By that time, I had posted on social media about winning the tickets and received a congratulatory text from Ryan Beckler. Over the next two years, Ryan would become my best friend working together for Onward State, but at that time, we were more acquaintances who occasionally did homework together or texted about sports.

I honestly can’t remember if I called him or responded to the text but either way pretty much conveyed, Do you want to go? i have free tickets but need a way to get there. 

He told me he’d have an answer in half an hour. If he said no, I had no idea what my next move would be. Luckily, I didn’t need one. Ryan was in, and on Thursday around 1 p.m,, we were off.

Details about the ride are hazy for me. All I distinctively recall is rush hour traffic getting the better of us as we got close. Originally hoping to arrive around 5:15 p.m, it was well past 6:30 by the time we found a parking garage. Once we realized we would be way later than anticipated, we got in touch with the GMC person who would be waiting for us outside. Carrying nothing but the printed email saying we had won the tickets, we walked towards the entrance of Radio City Music Hall when a security person stopped us.

“Where you guys supposed to be?” he said. I showed him the email, and just as he glanced over it, some woman appeared and recognized us from the descriptions we previously gave.

“They’re good. They’re with me,” she said, whisking us away into some fancy elevator and handing us our credentials. We got out, walked through some sort of cocktail party, past a room where chefs were laying out food, and bam, there it was. After all that, we made it.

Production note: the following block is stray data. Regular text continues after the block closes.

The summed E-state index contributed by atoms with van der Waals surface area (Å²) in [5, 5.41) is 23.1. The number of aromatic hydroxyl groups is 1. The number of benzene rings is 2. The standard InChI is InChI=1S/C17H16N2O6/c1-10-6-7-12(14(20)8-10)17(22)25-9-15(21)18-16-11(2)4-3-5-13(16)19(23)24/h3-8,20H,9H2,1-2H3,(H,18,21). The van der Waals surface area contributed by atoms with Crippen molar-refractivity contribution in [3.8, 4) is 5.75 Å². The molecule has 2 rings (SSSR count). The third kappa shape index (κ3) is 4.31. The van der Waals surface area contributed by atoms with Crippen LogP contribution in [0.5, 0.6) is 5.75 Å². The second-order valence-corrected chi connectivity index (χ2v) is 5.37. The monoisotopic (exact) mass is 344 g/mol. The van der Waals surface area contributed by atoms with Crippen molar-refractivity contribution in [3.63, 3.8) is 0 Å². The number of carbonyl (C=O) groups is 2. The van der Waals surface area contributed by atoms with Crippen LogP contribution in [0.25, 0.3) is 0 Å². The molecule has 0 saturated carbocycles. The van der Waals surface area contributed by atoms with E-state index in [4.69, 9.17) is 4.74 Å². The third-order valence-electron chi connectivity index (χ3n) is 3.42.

For the Eagles, the draft was a complete dumpster fire. Only Jason Kelce, Alex Henery, Casey Matthews, and Julian Vandervelde remain three years later, and you can make an argument that three of those players shouldn’t be on the current team. It was worse than 2010, which was pretty underwhelming itself, and one of the final nails in the coffin of the Andy Reid regime that ended 20 months later, but for someone who had never been, it was a blast.

What an unforgettable five hours. Upon returning to State College, I wrote about the experience which will be posted below.

I’m not a huge fan of the way I wrote this but other than one or two grammar tweaks, it appears just as it did a few years ago, and the message encouraging people to go to the draft hasn’t changed.

One caveat: Someone should slap me across the face for saying I didn’t like Cam Newton. What an exciting player to watch.

Merry Christmas, Mel Kiper and Todd McShay.

Here’s the post as promised:

Ninety seven dollars, 24 hours, and 10 plates of free food later, I’m back from the first round of the NFL Draft at Radio City Music Hall. I could use this space to give you my amateur analysis of the first 32 picks:

I don’t like Cam Newton.

Patrick Peterson will be a stud.